We have all seen the reports indicating links between dietary choices and risks of developing certain life-threatening illnesses. A recent study found that poor diet is a factor in one of five deaths around the world, and a 2010 report implicated diet in the deaths of nearly 700,000 Americans.
Imagine a onesie for newborns that can treat jaundice, a water bottle that prevents dehydration in the elderly or socks that keep the blood flowing in people with diabetes.
A University of Rhode Island scientist who studies the invasive plant Phragmites was part of an international research team that found that the most significant factor in determining whether a plant will become invasive is the size of its genome.
Elin Torell first heard about women in Tanzania exchanging their bodies for a supply of fish when she was researching small fisheries in East Africa. It’s called “sex for fish,” or, in some countries, “jaboya.”
The Champlin Foundation, one of the oldest philanthropic organizations in Rhode Island, has awarded four grants totaling $623,460 to the University of Rhode Island for tools and technologies that support educational goals across the institution.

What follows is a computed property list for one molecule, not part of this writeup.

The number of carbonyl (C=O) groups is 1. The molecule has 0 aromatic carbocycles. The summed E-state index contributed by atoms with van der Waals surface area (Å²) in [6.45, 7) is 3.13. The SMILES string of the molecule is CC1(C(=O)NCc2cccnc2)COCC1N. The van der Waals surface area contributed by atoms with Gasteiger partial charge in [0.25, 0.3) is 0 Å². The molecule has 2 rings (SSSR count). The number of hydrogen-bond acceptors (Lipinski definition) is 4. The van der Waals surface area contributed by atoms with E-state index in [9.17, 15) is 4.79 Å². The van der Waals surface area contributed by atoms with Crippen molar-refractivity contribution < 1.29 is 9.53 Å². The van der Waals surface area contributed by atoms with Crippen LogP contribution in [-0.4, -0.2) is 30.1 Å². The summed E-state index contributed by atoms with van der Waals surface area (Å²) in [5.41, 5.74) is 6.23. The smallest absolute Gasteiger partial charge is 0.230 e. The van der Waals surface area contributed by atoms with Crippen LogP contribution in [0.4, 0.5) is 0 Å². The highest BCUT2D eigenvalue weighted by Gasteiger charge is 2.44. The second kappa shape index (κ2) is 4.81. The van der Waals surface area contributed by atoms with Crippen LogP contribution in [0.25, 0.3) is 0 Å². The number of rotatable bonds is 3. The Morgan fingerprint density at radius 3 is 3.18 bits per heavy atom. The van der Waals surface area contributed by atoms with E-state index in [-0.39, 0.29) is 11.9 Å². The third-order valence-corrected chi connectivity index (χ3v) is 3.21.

A University of Rhode Island doctoral student who surveyed the state for freshwater turtles and studied their habitat preferences found that the once-common spotted turtle is in trouble, due largely to habitat disturbance.
URI College of Pharmacy faculty members have secured more than $3.7 million in research grants in the last half of 2017, funding multiple research projects on diverse topics ranging from cerebral palsy, to environmental toxins, to Alzheimer’s Disease, to DNA mutation and repair. The following pharmacy professors have recently received funding for their various studies:
Every year, less than .1 percent of the 400,000-plus members of the Institute of Electrical and Electronics Engineers, or IEEE, are selected to become fellows—the organization’s highest membership honor.
The boy looked at his new arm and grinned. How does that big thing work? What’s with the wires? Circuit boards?
URI environmental initiatives in Indonesia provide faculty expertise, student exchanges, sustainability research
When John Kirby was hired as dean of the University of Rhode Island’s College of the Environment and Life Sciences in 2010, he made it clear that he wanted to establish long-term relationships with several developing nations around the world where the college could lend its expertise.